Im 62 and for the last 32 yrs have been fully comitted christian. I have always worked within this range $4-$15 hr…we still cant pay bills and struggle hard to just get basic life. Leaning not on our own understanding and waiting for the Lord to direct our steps mainly via circumstances. I disagree that a businessman can possibly also be a good Christian-I havent seen it yet! they are opposed to each other, as business is basically exploitive, lets use the above as example.
    Im now disabled by working so hard for so long, the wife tries to support me, and my handicapped son (on social security disability) i doubt you have any advice for me huh?
    thanks

  3. Matt Bell August 4, 2011 at 6:05 PM #

    Jeff – Thanks for the link. I remember that post, but it’s worth revisiting.

    Nancy – Couldn’t agree more. I think that verse about all things being permissible, but not all things being constructive, is one of the most challenging and helpful teachings, especially with financial matters. We have freedom to do so much, but would this or that decision be constructive? How would it impact others? How would it impact our relationship with God?

  4. nancy dahl August 3, 2011 at 4:00 PM #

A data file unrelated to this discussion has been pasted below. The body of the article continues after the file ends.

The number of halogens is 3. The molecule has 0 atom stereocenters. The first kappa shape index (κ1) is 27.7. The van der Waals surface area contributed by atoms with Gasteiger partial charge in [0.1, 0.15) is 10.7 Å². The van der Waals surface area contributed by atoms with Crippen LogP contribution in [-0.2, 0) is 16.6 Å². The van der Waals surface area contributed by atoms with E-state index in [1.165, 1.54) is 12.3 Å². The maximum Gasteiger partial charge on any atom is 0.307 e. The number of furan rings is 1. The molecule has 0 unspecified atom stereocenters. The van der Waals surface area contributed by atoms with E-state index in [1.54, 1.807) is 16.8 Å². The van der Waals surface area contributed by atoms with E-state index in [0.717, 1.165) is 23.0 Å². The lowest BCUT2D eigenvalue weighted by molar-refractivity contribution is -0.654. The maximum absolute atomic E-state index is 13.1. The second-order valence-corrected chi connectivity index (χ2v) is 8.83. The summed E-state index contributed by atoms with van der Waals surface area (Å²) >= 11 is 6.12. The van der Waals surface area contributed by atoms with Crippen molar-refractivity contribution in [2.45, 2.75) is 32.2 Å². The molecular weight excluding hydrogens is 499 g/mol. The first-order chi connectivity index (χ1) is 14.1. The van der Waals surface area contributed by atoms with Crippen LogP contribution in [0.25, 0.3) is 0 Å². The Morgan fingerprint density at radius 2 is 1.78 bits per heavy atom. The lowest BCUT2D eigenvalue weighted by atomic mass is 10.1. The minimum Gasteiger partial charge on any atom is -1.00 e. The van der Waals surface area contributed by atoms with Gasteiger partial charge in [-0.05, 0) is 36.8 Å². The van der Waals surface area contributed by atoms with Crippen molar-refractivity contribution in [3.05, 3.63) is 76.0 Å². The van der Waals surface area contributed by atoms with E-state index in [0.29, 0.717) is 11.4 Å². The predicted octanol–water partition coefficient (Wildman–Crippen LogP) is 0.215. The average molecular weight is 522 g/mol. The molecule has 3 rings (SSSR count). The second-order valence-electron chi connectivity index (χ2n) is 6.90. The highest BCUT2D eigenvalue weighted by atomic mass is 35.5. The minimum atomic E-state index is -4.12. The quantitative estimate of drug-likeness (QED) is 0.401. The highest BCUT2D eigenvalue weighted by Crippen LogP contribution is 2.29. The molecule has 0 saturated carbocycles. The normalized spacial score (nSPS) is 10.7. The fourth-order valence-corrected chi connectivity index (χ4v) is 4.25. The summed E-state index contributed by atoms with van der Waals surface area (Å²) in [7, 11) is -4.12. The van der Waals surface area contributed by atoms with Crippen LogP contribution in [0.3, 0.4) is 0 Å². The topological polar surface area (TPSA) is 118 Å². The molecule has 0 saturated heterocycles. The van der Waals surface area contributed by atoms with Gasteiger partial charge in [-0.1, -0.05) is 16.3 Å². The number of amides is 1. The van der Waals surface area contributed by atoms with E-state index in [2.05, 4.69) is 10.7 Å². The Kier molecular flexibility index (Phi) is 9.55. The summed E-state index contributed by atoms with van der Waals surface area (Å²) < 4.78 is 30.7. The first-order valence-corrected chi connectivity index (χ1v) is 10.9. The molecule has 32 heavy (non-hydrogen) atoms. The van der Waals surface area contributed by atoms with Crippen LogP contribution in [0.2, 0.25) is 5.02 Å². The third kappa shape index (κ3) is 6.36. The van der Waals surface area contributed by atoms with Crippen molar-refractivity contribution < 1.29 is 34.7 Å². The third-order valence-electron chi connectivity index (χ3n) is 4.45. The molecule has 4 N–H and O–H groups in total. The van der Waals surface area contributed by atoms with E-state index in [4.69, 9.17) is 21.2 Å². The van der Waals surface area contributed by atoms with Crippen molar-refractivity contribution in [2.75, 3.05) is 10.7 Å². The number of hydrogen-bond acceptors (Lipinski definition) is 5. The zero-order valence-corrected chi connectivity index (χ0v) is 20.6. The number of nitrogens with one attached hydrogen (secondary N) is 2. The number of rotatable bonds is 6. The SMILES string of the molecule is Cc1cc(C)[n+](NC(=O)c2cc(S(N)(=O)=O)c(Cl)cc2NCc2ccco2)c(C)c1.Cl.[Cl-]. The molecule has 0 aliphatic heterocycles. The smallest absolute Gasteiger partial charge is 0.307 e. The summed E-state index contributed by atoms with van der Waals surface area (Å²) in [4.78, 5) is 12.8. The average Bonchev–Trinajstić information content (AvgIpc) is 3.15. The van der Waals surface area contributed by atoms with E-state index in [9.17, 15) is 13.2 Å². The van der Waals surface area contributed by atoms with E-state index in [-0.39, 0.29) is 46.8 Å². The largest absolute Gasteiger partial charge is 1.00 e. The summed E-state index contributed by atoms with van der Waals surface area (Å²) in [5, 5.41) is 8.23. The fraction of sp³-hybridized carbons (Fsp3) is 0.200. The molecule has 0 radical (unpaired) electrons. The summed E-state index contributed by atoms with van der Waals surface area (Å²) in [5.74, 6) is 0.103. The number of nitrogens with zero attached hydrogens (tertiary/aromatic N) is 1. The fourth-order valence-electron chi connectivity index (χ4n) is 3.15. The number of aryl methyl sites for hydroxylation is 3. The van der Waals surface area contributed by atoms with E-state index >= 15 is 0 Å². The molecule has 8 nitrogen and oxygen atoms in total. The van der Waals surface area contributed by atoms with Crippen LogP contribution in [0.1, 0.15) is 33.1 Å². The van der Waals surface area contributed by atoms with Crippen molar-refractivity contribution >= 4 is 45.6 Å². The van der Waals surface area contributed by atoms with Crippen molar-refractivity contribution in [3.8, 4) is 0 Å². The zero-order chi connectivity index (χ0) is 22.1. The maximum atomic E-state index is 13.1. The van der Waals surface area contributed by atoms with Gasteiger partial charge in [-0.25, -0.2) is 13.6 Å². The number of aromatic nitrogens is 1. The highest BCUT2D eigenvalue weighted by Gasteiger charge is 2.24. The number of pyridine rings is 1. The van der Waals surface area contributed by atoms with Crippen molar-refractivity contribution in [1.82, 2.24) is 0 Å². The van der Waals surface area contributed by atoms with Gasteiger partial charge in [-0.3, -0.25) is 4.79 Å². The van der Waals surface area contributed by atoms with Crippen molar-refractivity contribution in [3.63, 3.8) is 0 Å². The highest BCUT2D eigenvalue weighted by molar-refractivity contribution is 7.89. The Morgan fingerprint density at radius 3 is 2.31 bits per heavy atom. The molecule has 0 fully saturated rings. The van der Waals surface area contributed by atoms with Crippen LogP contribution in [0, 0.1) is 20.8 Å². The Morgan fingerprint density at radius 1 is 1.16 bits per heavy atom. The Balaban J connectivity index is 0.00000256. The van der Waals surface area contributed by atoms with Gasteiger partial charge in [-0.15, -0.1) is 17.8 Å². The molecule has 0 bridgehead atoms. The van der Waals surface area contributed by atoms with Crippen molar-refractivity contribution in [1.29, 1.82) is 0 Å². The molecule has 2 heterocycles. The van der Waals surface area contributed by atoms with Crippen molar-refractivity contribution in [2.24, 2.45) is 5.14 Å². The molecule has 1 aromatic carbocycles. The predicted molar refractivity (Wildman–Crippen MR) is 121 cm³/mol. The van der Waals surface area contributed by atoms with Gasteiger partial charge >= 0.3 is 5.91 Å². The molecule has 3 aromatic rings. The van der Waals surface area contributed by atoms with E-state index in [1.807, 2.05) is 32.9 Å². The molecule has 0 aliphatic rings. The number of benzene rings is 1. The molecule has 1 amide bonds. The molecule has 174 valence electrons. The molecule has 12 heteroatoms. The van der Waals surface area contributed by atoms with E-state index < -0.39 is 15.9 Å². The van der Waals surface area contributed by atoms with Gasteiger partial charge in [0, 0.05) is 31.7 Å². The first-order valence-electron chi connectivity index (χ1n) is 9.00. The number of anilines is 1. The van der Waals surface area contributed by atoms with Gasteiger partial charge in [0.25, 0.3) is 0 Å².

I’ve read in the Bible, and this is paraphrased, that all things are permissible, but not all things are profitable. How much of what’s out there is profitable? Ive also heard it said by management consultants that it is not our time we manage, but rather what we choose to do, when, and how. Time is not something you control.

  5. Jeff Herron August 3, 2011 at 11:12 AM #

    Of greater help to me has been this blog post on time management — it is largely a more detailed take on harnessing the Pareto Principle.

    http://www.iwillteachyoutoberich.com/blog/time-management-how-an-mit-postdoc-writes-3-books-a-phd-defense-and-6-peer-reviewed-papers-and-finishes-by-530pm/

    This has helped me in my own time management more than just about anything else out there.

    I, too, still take in more info than I need to each day (so many blog posts, so little time), but I’m getting better at being more selective. A feed reader is a great tool in this regard!

    Thanks for your insight, Matt.

  6. Nate August 3, 2011 at 9:55 AM #

    Hi Matt, I read your weekly emails. I agree with you. The other part you left out about his business is that the product he is selling is probably quite very poor quality. Preying upon “suckers” to buy a worthless supplement product creates some ethical issues as well. Additionally, he probably loses many friends by over-selling them on a sub-par product.

    That makes for some lonely travel no matter where you go to.

http://edge.quantserve.com/quant.js